Results 1  10
of
81
A theory of timed automata
, 1999
"... Model checking is emerging as a practical tool for automated debugging of complex reactive systems such as embedded controllers and network protocols (see [23] for a survey). Traditional techniques for model checking do not admit an explicit modeling of time, and are thus, unsuitable for analysis of ..."
Abstract

Cited by 2651 (32 self)
 Add to MetaCart
(Show Context)
Model checking is emerging as a practical tool for automated debugging of complex reactive systems such as embedded controllers and network protocols (see [23] for a survey). Traditional techniques for model checking do not admit an explicit modeling of time, and are thus, unsuitable for analysis of realtime systems whose correctness depends on relative magnitudes of different delays. Consequently, timed automata [7] were introduced as a formal notation to model the behavior of realtime systems. Its definition provides a simple way to annotate statetransition graphs with timing constraints using finitely many realvalued clock variables. Automated analysis of timed automata relies on the construction of a finite quotient of the infinite space of clock valuations. Over the years, the formalism has been extensively studied leading to many results establishing connections to circuits and logic, and much progress has been made in developing verification algorithms, heuristics, and tools. This paper provides a survey of the theory of timed automata, and their role in specification and verification of realtime systems.
The algorithmic analysis of hybrid systems
 THEORETICAL COMPUTER SCIENCE
, 1995
"... We present a general framework for the formal specification and algorithmic analysis of hybrid systems. A hybrid system consists of a discrete program with an analog environment. We model hybrid systems as nite automata equipped with variables that evolve continuously with time according to dynamica ..."
Abstract

Cited by 778 (71 self)
 Add to MetaCart
We present a general framework for the formal specification and algorithmic analysis of hybrid systems. A hybrid system consists of a discrete program with an analog environment. We model hybrid systems as nite automata equipped with variables that evolve continuously with time according to dynamical laws. For verification purposes, we restrict ourselves to linear hybrid systems, where all variables follow piecewiselinear trajectories. We provide decidability and undecidability results for classes of linear hybrid systems, and we show that standard programanalysis techniques can be adapted to linear hybrid systems. In particular, we consider symbolic modelchecking and minimization procedures that are based on the reachability analysis of an infinite state space. The procedures iteratively compute state sets that are definable as unions of convex polyhedra in multidimensional real space. We also present approximation techniques for dealing with systems for which the iterative procedures do not converge.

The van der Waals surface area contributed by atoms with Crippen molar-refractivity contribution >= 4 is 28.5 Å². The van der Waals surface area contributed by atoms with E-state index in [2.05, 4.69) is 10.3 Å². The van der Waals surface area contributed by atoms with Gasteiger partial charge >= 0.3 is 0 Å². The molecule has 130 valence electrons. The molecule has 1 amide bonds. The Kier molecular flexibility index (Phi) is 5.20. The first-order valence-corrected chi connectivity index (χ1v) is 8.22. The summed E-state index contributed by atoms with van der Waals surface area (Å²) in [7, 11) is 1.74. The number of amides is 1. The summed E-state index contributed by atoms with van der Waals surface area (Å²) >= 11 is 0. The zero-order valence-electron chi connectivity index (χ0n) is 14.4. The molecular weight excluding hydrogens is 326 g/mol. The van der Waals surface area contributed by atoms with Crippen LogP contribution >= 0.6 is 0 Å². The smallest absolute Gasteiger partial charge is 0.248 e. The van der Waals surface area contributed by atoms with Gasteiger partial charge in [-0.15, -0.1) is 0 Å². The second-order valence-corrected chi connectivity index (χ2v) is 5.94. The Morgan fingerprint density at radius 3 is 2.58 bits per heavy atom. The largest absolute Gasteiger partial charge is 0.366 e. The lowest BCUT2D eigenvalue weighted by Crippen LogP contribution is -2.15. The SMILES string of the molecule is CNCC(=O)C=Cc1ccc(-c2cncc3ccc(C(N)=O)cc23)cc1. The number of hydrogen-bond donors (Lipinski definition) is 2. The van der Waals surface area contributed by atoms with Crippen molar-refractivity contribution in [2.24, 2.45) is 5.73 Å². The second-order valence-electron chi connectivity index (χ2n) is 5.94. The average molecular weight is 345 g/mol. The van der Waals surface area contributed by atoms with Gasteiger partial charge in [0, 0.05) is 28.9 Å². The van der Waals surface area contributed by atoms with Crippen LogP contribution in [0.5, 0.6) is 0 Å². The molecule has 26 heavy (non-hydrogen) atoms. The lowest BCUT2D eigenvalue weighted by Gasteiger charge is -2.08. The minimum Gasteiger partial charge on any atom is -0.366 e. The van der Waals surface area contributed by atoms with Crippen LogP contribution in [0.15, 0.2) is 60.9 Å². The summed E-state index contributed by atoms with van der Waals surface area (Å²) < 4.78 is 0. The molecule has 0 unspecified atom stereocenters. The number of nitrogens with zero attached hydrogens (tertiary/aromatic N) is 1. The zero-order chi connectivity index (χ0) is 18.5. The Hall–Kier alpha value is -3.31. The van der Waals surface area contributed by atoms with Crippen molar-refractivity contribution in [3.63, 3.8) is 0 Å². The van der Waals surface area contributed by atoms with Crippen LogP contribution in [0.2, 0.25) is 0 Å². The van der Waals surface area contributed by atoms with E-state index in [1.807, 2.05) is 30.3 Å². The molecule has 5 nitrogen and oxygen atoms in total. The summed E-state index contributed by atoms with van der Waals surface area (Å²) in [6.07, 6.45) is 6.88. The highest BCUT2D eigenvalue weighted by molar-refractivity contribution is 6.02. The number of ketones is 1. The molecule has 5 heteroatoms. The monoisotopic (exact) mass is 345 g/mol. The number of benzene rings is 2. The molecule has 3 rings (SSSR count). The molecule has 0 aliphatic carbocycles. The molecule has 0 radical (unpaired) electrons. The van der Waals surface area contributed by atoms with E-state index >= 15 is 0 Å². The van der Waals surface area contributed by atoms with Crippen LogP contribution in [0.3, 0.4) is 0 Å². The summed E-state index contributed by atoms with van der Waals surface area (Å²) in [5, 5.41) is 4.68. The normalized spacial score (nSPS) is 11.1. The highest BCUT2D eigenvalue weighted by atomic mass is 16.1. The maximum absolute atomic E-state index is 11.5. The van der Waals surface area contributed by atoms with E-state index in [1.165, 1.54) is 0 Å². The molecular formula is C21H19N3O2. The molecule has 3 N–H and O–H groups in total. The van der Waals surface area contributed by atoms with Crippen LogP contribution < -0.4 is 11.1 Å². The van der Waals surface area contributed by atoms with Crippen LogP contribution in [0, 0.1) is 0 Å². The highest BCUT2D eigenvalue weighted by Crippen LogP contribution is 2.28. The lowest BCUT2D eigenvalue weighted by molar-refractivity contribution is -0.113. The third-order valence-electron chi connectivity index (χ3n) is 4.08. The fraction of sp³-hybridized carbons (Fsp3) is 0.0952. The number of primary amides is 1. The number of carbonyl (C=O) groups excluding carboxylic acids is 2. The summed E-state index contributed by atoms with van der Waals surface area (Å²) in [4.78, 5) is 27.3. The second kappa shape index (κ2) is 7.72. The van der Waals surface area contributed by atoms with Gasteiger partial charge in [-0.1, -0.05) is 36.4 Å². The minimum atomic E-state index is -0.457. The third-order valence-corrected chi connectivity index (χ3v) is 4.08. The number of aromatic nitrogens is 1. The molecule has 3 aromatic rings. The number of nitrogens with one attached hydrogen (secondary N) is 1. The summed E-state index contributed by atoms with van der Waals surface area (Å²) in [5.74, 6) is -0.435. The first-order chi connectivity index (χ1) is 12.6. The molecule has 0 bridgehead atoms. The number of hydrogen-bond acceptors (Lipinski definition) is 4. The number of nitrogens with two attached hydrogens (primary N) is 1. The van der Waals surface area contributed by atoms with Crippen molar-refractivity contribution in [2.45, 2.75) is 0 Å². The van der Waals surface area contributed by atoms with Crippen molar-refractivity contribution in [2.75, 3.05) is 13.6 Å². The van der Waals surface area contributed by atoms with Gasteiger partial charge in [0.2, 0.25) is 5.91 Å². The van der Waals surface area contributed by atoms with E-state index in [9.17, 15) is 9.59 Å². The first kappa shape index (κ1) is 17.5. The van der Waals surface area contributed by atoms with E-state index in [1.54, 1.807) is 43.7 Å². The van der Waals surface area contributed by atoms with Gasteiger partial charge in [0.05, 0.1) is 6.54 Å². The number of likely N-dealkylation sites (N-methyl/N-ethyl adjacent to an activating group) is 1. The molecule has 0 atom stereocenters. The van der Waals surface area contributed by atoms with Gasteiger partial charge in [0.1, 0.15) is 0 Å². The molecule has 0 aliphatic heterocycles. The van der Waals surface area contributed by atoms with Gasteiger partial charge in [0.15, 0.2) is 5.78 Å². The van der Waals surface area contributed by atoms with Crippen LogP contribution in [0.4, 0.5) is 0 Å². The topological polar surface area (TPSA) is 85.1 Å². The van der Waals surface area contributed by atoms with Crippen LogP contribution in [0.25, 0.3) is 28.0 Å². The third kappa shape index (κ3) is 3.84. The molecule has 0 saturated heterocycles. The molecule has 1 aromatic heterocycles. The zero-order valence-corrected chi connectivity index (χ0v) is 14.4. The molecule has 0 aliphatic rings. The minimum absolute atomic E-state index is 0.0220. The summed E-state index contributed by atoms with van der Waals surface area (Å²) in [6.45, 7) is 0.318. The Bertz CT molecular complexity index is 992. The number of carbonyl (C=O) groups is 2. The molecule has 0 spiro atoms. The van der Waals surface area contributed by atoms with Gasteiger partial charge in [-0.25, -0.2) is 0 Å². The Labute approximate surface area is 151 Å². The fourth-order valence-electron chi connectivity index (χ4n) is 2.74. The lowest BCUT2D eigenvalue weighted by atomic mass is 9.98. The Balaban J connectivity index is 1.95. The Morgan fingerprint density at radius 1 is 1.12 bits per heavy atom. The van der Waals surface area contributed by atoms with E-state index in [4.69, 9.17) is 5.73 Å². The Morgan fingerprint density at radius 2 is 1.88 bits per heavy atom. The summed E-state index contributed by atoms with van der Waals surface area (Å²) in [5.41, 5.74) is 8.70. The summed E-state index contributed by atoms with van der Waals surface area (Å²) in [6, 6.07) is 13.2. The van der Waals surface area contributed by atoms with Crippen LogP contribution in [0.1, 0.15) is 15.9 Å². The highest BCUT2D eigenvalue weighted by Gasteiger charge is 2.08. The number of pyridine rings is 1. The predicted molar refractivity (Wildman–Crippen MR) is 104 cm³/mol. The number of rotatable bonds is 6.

The Theory of Hybrid Automata
, 1996
"... A hybrid automaton is a formal model for a mixed discretecontinuous system. We classify hybrid automata acoording to what questions about their behavior can be answered algorithmically. The classification reveals structure on mixed discretecontinuous state spaces that was previously studied on pur ..."
Abstract

Cited by 685 (12 self)
 Add to MetaCart
A hybrid automaton is a formal model for a mixed discretecontinuous system. We classify hybrid automata acoording to what questions about their behavior can be answered algorithmically. The classification reveals structure on mixed discretecontinuous state spaces that was previously studied on purely discrete state spaces only. In particular, various classes of hybrid automata induce finitary trace equivalence (or similarity, or bisimilarity) relations on an uncountable state space, thus permitting the application of various modelchecking techniques that were originally developed for finitestate systems.
Hybrid I/O Automata
, 1996
"... Hybrid systems are systems that exhibit a combination of discrete and continuous behavior. Typical hybrid systems include computer components, which operate in discrete program steps, and realworld components, whose behavior over time intervals evolves according to physical constraints. Important e ..."
Abstract

Cited by 170 (23 self)
 Add to MetaCart